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How a Stateful Session Bean Maintains the session??

 
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Hi
I would like to have a clear explanation for How & where the Stateful EJB maintains the sesssion for the particular client. ie( in subsequent requests how the bean corectly identifies that the incoming request is for that bean.). I saw in some websites & many of the sites says that the session is maintained through the instance variables present in the bean & some are saying that an object reference will be passes back &forth b/w cilent & EJB
Pls explain me in detail
Suresh
 
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How & where the Stateful EJB maintains the sesssion for the particular client.

The how depends on the implementation as does the where (although you can safely answer this one with "on the server-side").
Here's a general description of the process:
1) The client fetches a reference, a proxy, for a stateful bean. The reference he gets contains the vendor-speficic information needed for the EJB Container to recognize the correct bean instance.
2) The EJB Container receives the invocation and finds the bean instance the request is intended for. This can be done at least in a couple of different ways:
2.a) The EJB Container lets the bean instance hold the state in its instance variables and passivates the bean if necessary.
2.b) The EJB Container holds the state somewhere else, in some kind of a database, and picks the bean instance from an anonymous pool (a bit like stateless session beans) giving the state to the bean instance just-in-time before delegating the method call.
[ August 11, 2003: Message edited by: Lasse Koskela ]
 
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I am still a little unclear on this too. Say I have a client who does a JNDI lookup, and creates a stateful session bean and calls a couple of methods. Now I have another request from the same client. I have to do another JNDI lookup and create another stateful session bean. So the container somehow knows that this is the same client and therefore needs to use the same stateful session bean?
Brian
 
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No! When the client creates a stateful session bean it gets the reference to the bean. After the client finsihes calling the 2 methods it can still save the reference or get the Handle. If the client needs to call more methods it uses the same refernce to invoke the methods on the stateful session bean.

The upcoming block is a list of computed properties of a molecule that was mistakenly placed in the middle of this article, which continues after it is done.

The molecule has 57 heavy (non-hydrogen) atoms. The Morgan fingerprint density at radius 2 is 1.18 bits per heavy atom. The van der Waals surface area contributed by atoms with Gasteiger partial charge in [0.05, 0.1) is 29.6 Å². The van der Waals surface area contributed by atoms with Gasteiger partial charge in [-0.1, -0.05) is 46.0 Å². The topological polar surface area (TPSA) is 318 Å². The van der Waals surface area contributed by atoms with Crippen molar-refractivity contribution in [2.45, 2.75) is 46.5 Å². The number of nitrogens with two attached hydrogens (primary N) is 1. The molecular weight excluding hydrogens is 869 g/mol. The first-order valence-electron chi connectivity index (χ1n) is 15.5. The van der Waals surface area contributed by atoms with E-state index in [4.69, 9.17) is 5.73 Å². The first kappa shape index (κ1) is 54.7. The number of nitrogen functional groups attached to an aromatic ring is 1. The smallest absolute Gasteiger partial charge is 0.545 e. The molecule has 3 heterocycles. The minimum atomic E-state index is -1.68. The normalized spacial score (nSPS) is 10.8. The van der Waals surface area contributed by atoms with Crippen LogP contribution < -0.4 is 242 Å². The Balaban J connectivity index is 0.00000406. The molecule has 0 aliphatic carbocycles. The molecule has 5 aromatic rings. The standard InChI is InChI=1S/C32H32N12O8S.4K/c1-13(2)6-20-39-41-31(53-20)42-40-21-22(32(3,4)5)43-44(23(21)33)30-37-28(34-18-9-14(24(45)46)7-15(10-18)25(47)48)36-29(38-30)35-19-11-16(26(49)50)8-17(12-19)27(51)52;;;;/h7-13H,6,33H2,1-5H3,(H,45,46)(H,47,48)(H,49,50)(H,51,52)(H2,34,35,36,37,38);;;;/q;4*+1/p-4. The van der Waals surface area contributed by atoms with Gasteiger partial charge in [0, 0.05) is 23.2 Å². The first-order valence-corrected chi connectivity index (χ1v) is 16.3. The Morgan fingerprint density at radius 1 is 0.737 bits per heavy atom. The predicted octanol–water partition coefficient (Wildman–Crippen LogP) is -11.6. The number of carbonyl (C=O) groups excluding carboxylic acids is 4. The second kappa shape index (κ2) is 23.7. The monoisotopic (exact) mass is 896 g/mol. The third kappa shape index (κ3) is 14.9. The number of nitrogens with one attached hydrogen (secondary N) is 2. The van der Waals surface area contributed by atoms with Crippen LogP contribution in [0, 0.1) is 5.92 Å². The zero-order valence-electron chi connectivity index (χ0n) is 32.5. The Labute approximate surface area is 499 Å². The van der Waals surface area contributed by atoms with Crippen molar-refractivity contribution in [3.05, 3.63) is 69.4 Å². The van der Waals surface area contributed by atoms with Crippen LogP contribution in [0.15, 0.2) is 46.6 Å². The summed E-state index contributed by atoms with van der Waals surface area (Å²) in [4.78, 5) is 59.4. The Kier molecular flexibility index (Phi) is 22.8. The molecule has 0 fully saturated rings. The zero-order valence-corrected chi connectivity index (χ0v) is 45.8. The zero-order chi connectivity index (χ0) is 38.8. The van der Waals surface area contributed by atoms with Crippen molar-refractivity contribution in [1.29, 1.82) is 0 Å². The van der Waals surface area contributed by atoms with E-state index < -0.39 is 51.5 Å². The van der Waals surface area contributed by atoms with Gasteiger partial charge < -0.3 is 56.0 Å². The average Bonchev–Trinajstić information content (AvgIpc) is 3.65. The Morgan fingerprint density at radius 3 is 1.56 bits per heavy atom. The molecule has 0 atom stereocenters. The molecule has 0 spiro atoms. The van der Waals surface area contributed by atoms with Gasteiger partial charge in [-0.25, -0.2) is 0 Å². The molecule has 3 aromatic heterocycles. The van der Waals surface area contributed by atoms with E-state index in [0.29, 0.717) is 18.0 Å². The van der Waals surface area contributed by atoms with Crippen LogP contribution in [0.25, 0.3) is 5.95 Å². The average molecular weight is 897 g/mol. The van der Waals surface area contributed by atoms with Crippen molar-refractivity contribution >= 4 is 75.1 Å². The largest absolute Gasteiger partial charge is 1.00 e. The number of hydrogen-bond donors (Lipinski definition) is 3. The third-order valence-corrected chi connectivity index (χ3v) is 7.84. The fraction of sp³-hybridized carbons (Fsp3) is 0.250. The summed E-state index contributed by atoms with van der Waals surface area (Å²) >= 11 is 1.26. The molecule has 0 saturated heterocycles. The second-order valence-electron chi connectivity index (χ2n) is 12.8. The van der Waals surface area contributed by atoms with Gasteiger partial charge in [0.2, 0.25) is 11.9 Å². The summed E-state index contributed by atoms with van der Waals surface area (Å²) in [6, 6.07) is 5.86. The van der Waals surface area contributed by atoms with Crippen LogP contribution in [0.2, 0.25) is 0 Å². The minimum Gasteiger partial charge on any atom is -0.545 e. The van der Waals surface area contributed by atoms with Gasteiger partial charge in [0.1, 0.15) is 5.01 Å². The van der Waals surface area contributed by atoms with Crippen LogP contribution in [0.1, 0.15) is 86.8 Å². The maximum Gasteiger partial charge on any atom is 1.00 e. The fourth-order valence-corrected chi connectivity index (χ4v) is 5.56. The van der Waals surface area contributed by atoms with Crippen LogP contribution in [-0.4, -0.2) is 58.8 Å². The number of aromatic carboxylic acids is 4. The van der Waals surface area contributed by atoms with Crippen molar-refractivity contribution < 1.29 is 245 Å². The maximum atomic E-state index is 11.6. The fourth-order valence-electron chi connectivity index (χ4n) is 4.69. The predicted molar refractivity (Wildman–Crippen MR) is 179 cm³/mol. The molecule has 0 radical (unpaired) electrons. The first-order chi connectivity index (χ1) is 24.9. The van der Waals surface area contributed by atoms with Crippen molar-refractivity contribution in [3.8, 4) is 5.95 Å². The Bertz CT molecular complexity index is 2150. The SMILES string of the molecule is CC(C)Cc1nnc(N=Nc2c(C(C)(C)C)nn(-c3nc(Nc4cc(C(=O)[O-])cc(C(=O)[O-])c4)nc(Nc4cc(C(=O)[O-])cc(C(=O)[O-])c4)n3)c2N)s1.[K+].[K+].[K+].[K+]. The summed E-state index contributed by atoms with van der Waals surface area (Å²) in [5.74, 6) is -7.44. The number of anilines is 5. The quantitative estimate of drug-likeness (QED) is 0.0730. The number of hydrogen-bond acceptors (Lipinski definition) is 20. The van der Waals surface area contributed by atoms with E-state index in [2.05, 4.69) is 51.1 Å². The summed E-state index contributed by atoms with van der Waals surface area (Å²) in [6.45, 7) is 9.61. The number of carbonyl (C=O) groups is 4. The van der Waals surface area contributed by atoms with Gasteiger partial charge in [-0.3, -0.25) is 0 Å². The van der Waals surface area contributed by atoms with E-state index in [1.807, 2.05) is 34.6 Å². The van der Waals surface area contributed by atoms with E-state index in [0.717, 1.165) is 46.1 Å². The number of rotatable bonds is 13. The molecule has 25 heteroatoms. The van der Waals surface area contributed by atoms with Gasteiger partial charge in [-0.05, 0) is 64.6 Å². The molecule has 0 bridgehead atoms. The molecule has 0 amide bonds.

If you do another JNDI lookup it will be another bean altogether and methods invokes will be on the new stateful bean thereafter and not on the old one.
 
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Hi pradeep
I am still unclear on the concept of getting reference to the SFSB. How the reference could be maintained for a bean (which could be possibly pooled/passivated by the container).

:roll:
 
Lasse Koskela
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I am still unclear on the concept of getting reference to the SFSB. How the reference could be maintained for a bean (which could be possibly pooled/passivated by the container).


Consider the following scenario:
1) A client logs in to your web application. The LoginServlet creates a reference to a stateful session bean called LoginSession, populates it with some login-related parameters, and stores its EJBHandle into the HttpSession.
2) The client navigates your web application without needing the LoginSession EJB. The EJB Container decides to passivate the bean instance's state into disk.
3) The client navigates your web application and ends up requesting a page where the resulting HTML displays how much time has elapsed since the user logged in. The DisplayLoginServlet (or a JSP) would read the EJBHandle from the HttpSession, ask the EJBHandle to recreate a reference to the stateful session bean, and invokes the getTimeSinceLogin() method. The EJB container recognizes that the bean instance being referred is not "alive" and activates the state from disk before delegating the method invocation.
 
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